The United States Postal Savings System was a postal savings system operated by the United States Post Office Department, predecessor of the United States Postal Service, from January 1, 1911 until July 1, 1967. The system paid depositors 2 percent annual interest. Depositors i the system were initially limited to hold a balance of $500, but this was raised to $1,000 in 1916 and to $2,500 in 1918. At its peak in 1947, the system held almost $3.4 billion in deposits. The system originally had a natural advantage over deposit-taking private banks because the deposits were always backed by "the full faith and credit of the United States Government." However, because the Federal Deposit Insurance Corporation gave the same guarantee to depositors in private banks, the Postal Savings System lost its natural advantage in trust.
Almost a half million outstanding certificates were ordered redeemed back on July 1, 1967, but some 300,000 were never presented for payment.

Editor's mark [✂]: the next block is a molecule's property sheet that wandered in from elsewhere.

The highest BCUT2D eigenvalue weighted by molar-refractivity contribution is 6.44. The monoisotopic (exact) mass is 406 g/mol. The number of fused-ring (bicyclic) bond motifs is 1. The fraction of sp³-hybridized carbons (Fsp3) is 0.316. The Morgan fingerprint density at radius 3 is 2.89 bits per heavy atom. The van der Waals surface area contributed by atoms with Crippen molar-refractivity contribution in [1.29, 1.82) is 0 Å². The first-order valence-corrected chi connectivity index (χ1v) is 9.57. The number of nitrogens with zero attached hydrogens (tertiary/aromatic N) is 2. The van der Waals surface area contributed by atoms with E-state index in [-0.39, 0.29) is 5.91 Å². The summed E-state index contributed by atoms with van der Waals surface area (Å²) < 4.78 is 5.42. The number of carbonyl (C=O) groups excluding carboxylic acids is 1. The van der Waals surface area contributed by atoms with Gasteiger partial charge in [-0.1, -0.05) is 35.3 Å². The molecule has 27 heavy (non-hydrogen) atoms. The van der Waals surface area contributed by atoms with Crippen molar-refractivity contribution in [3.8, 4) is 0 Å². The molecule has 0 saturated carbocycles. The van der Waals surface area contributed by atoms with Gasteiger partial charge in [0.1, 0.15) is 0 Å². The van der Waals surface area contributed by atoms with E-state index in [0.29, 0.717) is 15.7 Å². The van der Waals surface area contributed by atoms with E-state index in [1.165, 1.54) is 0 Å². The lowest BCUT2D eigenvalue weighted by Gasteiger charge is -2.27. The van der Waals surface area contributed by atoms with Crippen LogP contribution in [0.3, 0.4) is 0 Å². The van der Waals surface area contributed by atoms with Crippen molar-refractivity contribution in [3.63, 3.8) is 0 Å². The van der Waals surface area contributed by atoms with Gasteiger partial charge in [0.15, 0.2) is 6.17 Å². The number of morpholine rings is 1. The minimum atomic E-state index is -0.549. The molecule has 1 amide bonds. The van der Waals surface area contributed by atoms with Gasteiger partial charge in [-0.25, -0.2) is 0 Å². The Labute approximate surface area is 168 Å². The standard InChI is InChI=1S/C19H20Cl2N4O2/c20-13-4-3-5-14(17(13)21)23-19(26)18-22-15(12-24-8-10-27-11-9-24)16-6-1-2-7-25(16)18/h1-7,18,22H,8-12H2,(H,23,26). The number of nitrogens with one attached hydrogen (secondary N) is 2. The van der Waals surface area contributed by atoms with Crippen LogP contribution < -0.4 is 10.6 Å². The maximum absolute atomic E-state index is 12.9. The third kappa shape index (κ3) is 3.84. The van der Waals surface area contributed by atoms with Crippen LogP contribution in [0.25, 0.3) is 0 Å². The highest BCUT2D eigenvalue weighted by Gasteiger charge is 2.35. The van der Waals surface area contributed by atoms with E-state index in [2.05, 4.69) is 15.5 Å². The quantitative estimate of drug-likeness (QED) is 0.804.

These unclaimed assets are being held by the Bureau of Public Debt - a Federal Government agency and therefore are not available in State database searches. There is no time limit in which these unredeemed bonds can be recovered by the bondholder or their heirs.
The post office is also the source of unclaimed funds for uncashed money orders.
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The Unclaimed Money Database is a Fast and Easy Way to See if you have Missing Money that is being held by the Government. You'll instantly search the National Unclaimed Property database. You can also be connected to every State's Unclaimed Property Agency so you can contact them by email or telephone to receive personal service in retrieving your money.
Remember the service is Free and there is a 30% chance that you'll find some Missing Money.